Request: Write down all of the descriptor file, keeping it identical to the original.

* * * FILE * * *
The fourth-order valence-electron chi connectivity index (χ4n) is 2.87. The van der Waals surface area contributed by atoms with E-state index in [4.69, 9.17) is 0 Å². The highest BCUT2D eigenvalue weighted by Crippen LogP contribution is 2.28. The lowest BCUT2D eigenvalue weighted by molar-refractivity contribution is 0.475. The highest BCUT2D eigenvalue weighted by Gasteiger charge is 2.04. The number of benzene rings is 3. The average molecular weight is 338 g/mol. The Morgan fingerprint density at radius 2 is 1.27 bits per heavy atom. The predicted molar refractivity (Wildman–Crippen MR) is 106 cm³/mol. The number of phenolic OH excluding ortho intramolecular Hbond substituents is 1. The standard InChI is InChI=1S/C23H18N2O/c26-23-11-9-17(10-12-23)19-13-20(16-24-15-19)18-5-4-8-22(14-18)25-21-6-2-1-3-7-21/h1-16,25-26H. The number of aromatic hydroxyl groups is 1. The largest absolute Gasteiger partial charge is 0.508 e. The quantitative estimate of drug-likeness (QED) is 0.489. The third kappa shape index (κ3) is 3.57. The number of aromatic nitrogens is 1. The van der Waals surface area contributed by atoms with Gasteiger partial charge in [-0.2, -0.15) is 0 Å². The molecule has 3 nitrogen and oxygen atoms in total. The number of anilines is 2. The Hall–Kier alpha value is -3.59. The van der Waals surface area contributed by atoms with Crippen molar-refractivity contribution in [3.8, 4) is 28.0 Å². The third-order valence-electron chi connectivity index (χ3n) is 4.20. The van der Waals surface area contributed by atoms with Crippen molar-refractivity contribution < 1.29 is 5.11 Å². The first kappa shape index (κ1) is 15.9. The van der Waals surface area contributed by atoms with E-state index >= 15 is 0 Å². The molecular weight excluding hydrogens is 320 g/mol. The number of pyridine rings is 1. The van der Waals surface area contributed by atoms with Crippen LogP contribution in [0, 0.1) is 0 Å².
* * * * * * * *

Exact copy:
The fourth-order valence-electron chi connectivity index (χ4n) is 2.87. The van der Waals surface area contributed by atoms with E-state index in [4.69, 9.17) is 0 Å². The highest BCUT2D eigenvalue weighted by Crippen LogP contribution is 2.28. The lowest BCUT2D eigenvalue weighted by molar-refractivity contribution is 0.475. The highest BCUT2D eigenvalue weighted by Gasteiger charge is 2.04. The number of benzene rings is 3. The average molecular weight is 338 g/mol. The Morgan fingerprint density at radius 2 is 1.27 bits per heavy atom. The predicted molar refractivity (Wildman–Crippen MR) is 106 cm³/mol. The number of phenolic OH excluding ortho intramolecular Hbond substituents is 1. The standard InChI is InChI=1S/C23H18N2O/c26-23-11-9-17(10-12-23)19-13-20(16-24-15-19)18-5-4-8-22(14-18)25-21-6-2-1-3-7-21/h1-16,25-26H. The number of aromatic hydroxyl groups is 1. The largest absolute Gasteiger partial charge is 0.508 e. The quantitative estimate of drug-likeness (QED) is 0.489. The third kappa shape index (κ3) is 3.57. The number of aromatic nitrogens is 1. The van der Waals surface area contributed by atoms with Gasteiger partial charge in [-0.2, -0.15) is 0 Å². The molecule has 3 nitrogen and oxygen atoms in total. The number of anilines is 2. The Hall–Kier alpha value is -3.59. The van der Waals surface area contributed by atoms with Crippen molar-refractivity contribution in [3.8, 4) is 28.0 Å². The third-order valence-electron chi connectivity index (χ3n) is 4.20. The van der Waals surface area contributed by atoms with Crippen molar-refractivity contribution < 1.29 is 5.11 Å². The first kappa shape index (κ1) is 15.9. The van der Waals surface area contributed by atoms with E-state index >= 15 is 0 Å². The molecular weight excluding hydrogens is 320 g/mol. The number of pyridine rings is 1. The van der Waals surface area contributed by atoms with Crippen LogP contribution in [0, 0.1) is 0 Å².